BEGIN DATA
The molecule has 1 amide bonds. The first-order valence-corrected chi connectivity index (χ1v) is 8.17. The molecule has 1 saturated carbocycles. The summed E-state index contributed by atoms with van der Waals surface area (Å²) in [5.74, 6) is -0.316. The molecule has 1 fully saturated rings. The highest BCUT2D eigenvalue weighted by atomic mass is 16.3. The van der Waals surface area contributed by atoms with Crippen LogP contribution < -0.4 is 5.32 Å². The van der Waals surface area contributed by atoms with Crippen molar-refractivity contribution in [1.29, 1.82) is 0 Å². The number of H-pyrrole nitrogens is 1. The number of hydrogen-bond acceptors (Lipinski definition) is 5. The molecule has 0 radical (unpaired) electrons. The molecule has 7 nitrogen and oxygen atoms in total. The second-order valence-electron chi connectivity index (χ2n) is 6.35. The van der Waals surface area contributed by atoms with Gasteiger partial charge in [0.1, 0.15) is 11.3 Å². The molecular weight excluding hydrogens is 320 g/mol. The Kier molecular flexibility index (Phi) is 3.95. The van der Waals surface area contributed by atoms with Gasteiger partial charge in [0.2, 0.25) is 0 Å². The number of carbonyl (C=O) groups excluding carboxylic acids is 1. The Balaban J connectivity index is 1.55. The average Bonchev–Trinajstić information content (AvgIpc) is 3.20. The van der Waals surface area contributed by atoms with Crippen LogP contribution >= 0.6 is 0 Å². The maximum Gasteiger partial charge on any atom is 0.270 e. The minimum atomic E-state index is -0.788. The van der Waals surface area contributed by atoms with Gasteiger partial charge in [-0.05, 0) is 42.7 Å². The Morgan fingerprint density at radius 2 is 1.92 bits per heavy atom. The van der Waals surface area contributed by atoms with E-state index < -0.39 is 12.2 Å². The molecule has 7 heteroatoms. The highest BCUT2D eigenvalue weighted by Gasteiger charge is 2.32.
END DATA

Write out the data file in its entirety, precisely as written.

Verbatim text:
The molecule has 1 amide bonds. The first-order valence-corrected chi connectivity index (χ1v) is 8.17. The molecule has 1 saturated carbocycles. The summed E-state index contributed by atoms with van der Waals surface area (Å²) in [5.74, 6) is -0.316. The molecule has 1 fully saturated rings. The highest BCUT2D eigenvalue weighted by atomic mass is 16.3. The van der Waals surface area contributed by atoms with Crippen LogP contribution < -0.4 is 5.32 Å². The van der Waals surface area contributed by atoms with Crippen molar-refractivity contribution in [1.29, 1.82) is 0 Å². The number of H-pyrrole nitrogens is 1. The number of hydrogen-bond acceptors (Lipinski definition) is 5. The molecule has 0 radical (unpaired) electrons. The molecule has 7 nitrogen and oxygen atoms in total. The second-order valence-electron chi connectivity index (χ2n) is 6.35. The van der Waals surface area contributed by atoms with Gasteiger partial charge in [0.1, 0.15) is 11.3 Å². The molecular weight excluding hydrogens is 320 g/mol. The Kier molecular flexibility index (Phi) is 3.95. The van der Waals surface area contributed by atoms with Gasteiger partial charge in [0.2, 0.25) is 0 Å². The number of carbonyl (C=O) groups excluding carboxylic acids is 1. The Balaban J connectivity index is 1.55. The average Bonchev–Trinajstić information content (AvgIpc) is 3.20. The van der Waals surface area contributed by atoms with Crippen LogP contribution >= 0.6 is 0 Å². The maximum Gasteiger partial charge on any atom is 0.270 e. The minimum atomic E-state index is -0.788. The van der Waals surface area contributed by atoms with Gasteiger partial charge in [-0.05, 0) is 42.7 Å². The Morgan fingerprint density at radius 2 is 1.92 bits per heavy atom. The van der Waals surface area contributed by atoms with E-state index < -0.39 is 12.2 Å². The molecule has 7 heteroatoms. The highest BCUT2D eigenvalue weighted by Gasteiger charge is 2.32.